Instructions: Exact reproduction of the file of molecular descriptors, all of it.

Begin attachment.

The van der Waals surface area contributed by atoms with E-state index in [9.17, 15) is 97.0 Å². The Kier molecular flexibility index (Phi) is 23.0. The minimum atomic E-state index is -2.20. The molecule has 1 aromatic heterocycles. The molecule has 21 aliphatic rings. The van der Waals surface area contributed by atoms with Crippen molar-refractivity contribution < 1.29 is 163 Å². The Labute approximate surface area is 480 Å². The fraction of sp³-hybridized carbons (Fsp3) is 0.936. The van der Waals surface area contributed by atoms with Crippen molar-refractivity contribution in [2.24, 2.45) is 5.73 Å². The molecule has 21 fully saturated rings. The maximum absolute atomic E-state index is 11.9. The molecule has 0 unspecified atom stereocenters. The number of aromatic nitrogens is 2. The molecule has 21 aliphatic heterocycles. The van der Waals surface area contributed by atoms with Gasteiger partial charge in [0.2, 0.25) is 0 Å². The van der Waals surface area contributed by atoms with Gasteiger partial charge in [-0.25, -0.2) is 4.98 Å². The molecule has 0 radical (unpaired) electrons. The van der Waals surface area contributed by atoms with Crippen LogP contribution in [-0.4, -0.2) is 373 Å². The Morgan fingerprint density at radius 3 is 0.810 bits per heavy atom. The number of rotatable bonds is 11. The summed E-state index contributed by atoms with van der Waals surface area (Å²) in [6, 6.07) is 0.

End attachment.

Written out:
The van der Waals surface area contributed by atoms with E-state index in [9.17, 15) is 97.0 Å². The Kier molecular flexibility index (Phi) is 23.0. The minimum atomic E-state index is -2.20. The molecule has 1 aromatic heterocycles. The molecule has 21 aliphatic rings. The van der Waals surface area contributed by atoms with Crippen molar-refractivity contribution < 1.29 is 163 Å². The Labute approximate surface area is 480 Å². The fraction of sp³-hybridized carbons (Fsp3) is 0.936. The van der Waals surface area contributed by atoms with Crippen molar-refractivity contribution in [2.24, 2.45) is 5.73 Å². The molecule has 21 fully saturated rings. The maximum absolute atomic E-state index is 11.9. The molecule has 0 unspecified atom stereocenters. The number of aromatic nitrogens is 2. The molecule has 21 aliphatic heterocycles. The van der Waals surface area contributed by atoms with Gasteiger partial charge in [0.2, 0.25) is 0 Å². The van der Waals surface area contributed by atoms with Gasteiger partial charge in [-0.25, -0.2) is 4.98 Å². The molecule has 0 radical (unpaired) electrons. The van der Waals surface area contributed by atoms with Crippen LogP contribution in [-0.4, -0.2) is 373 Å². The Morgan fingerprint density at radius 3 is 0.810 bits per heavy atom. The number of rotatable bonds is 11. The summed E-state index contributed by atoms with van der Waals surface area (Å²) in [6, 6.07) is 0.